The Importance of Being Offended
Two famous images of Christ. One is among the most beloved artworks ever produced; the other is among the most detested.
The contrast reveals the attitude many Christians have toward art and its power.
Image #1 – Head of Christ by Warner Sallman
When you think about Jesus, this image likely comes to mind. Created in 1940 and printed more than 500 million times, it has become the definitive portrait of Jesus for many people (*bonus points if you can spot the Lord’s Supper wine goblet and bread hidden in the image!*).
Image #2 – Immersions by Andres Serrano
This image is famous for different reasons. The award-winning photograph may not appear controversial at first glance, but its subversive nature becomes evident when it is paired with its recognizable title—Piss Christ. As the crude name suggests, the image depicts a plastic crucifix that has been submerged in a container of the photographer’s urine. The scandalous image has (unsurprisingly) provoked significant opposition. Christian-led boycotts, political marches, and acts of vandalism have destroyed copies of the work that were displayed in several galleries.
A Different Perspective
People’s strong reaction toward these images demonstrates art’s ability to evoke a wide range of emotional responses. I tend to agree that one of these images makes a powerful theological statement and the other is problematic, even dangerous—but I disagree with many Christians as to which image belongs in which category.
The Head of Christ portrait has shaped many people’s conception of Jesus, but that’s not necessarily a good thing. A few years ago, during a televised debate on Santa Claus’ skin color (yes, really!), a popular news anchor declared, “Just because it makes you feel uncomfortable doesn’t mean it has to change. Jesus was a white man, too.” Cringe-inducing moments like that hint at the potential danger images like Head of Christ pose.
The culturally ingrained notion of a meek, pale-skinned, well-shampooed Jesus is a far cry from the Bible’s depiction of a dark-skinned homeless man who spent His life traveling under the scorching Middle Eastern sun. In today’s racially divided climate, this contrast is significant. Whether we realize it or not, our mental image of Jesus influences the way we relate to Him. Perhaps nothing has diminished our fear of God more than has our consistent rendering of Him as a gentle grandfatherly figure.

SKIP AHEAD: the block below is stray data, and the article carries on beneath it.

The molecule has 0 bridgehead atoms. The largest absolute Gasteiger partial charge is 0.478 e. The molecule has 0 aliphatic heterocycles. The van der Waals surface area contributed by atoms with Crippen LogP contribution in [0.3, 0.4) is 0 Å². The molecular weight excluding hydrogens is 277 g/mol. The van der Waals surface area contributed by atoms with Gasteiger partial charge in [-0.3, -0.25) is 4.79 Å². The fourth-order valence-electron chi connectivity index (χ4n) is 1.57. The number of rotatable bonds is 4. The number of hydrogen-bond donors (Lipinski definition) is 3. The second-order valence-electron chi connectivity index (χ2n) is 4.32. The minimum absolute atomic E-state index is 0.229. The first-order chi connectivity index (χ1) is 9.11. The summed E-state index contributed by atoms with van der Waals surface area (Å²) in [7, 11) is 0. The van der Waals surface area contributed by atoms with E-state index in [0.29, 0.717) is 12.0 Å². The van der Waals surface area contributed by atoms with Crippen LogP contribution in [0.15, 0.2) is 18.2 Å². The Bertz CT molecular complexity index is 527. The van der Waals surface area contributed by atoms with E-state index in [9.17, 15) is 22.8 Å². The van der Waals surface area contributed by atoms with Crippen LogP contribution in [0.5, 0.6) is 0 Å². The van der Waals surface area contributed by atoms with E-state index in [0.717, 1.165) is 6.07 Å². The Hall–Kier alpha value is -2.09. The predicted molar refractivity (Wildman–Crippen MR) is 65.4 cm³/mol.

But what about the scandalous Immersions photograph? Shouldn’t Christians be outraged and offended by such disrespectful treatment of Jesus? Yes! Of course, we should. The photograph evokes justified outrage, and that’s the point.
The crucifix, baptized in disgusting bodily fluid, is a shocking metaphor for the sins Christ took upon himself for our sake. As Christians, we should root out the sin in our own hearts as fervently as we condemn an offensive photograph in an art gallery.
A Time to be Comforted and a Time to be Broken
You might disagree with my perspective on these images. Art is always subjective to a certain degree. My purpose is not to dictate how you should view these pictures; I’m merely challenging the notion that uplifting, encouraging art is always good and offensive, disturbing art is necessarily bad.
My hometown’s Christian radio station uses this slogan: “Safe and fun for the whole family!” After five minutes of listening to a secular “Top 40” station, the need for a safe haven becomes clearly evident. But the catchphrase reflects the widespread conviction that Christian songs, films, books, and images should always leave people feeling uplifted.
Christians certainly need to be comforted and restored at times. On other occasions, though, we might need to be shattered, humbled, and dismayed. Christians tend to use art as little more than a therapeutic crutch. We self-medicate on soft, agreeable content that affirms our beliefs. But sometimes, rather than a gentle pat on the back, we need to be sent to our knees.
There obviously needs to be a balance. Dark, edgy art isn’t necessarily better than bright, cheerful art. The best art depicts truth, and joy and laughter are as true as sorrow and tears. The Gospel is about beautiful grace, but grace only makes sense when viewed against the backdrop of ugly sin. If art merely makes us miserable and hopeless, we need to make serious adjustments to the music, movies, and books we’re consuming. On the other hand, if art gives us nothing but warm, fuzzy feelings, never challenging us or sparking difficult questions, perhaps we need to leave our safe bunker.
C.S. Lewis’ The Lion, the Witch, and the Wardrobe contains a wonderful exchange during which Lucy asks if Aslan the lion is “safe.” Mr. Beaver replies, “Safe? […] who said anything about safe? ‘Course he isn’t safe. But he’s good. He’s the King, I tell you.”
When was the last time you read a book that challenged your beliefs? What is the last movie you watched that left you feeling broken and seeking answers? What is the last song that brought you face-to-face with the grotesque reality of sin? The Christian life was never intended to be spent merely maintaining the status quo. Jesus used the metaphor of “vines and branches” to describe the abundant life He offered because the Christian life was always meant to be filled with continual growth. This growth may at times require us to feel a little uncomfortable. Are you willing?